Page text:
Cows need to be moved? Kelly’ll be there early with a horse and maybe his bullwhip just for kicks ’cause he might get a chance to climb that big butte and snap it like the Man from Snowy River.

Because Kelly’s the guy who’s entertaining like that. He’s the sweetest harmony in the band, the best dressed and the only one who can yodel.

He’s the guy you call if you want an epic sledding party because he’s got an unmatched dedication to fun that sends him out there for hours with a shovel clearing a fast course, complete with a jump at the bottom and a campfire at the top and a new snowboard waiting to send him to the emergency room.

Most notably though, he’s the Lefty to the Poncho that is my father. When Dad called us in the middle of the night, unknowingly staring death in the face, we called the ambulance and then we called Kelly.

And when they airlifted Dad to Bismarck for an emergency surgery during an ice storm, Kelly drove the three hours on those roads behind us to sit with us in the waiting room. Recently, when Dad was in the hospital in Minneapolis, Kelly made that trip too, and a trip almost every day now down the road a mile to see his friend as he recovers.

And I can’t imagine this place without Kelly up the road.

I’m just hoping it warms up so he can take those Carhartts off soon.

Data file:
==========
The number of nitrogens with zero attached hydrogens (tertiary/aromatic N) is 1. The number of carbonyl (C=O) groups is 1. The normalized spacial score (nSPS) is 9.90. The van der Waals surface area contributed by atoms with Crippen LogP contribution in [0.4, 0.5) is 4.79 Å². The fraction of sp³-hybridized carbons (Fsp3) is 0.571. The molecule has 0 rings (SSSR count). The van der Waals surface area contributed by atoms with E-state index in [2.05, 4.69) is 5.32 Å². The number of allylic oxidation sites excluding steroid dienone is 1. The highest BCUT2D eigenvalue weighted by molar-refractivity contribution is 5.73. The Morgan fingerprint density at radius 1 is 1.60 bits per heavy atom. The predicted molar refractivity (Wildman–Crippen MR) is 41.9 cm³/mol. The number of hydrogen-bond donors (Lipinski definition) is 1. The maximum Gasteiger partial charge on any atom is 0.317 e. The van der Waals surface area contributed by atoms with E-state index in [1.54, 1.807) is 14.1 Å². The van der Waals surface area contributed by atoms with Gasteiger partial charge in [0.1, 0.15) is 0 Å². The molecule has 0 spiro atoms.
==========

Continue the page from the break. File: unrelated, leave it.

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It takes a village to raise a mom

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It takes a village to raise a mom 

Sunday Column, Forum Communications

This morning I drove Edie to town to daycare so I could get some work done. My husband has been gone hunting in Montana over the past few weekends and into this week, and so I’ve been on my own a bit more, managing a schedule of deadlines, performances, doctors appointments and fun, calling on my mom and dad, sister, mother in law and daycare provider to fill in the blanks of caretaking along the way so that my husband can have time to do the things that make him feel like himself, obliging, of course, because he does the same for me.

I’m sitting in my mom’s coffee shop to work, the occasional shrill of the latte machine cutting through the background hum of conversation and music coming from the speakers. If you sit in a place like this long enough you get a good glimpse of the characters that make up a community, or at least the characters who prefer to get through their day with a proper dose of caffeine and conversation.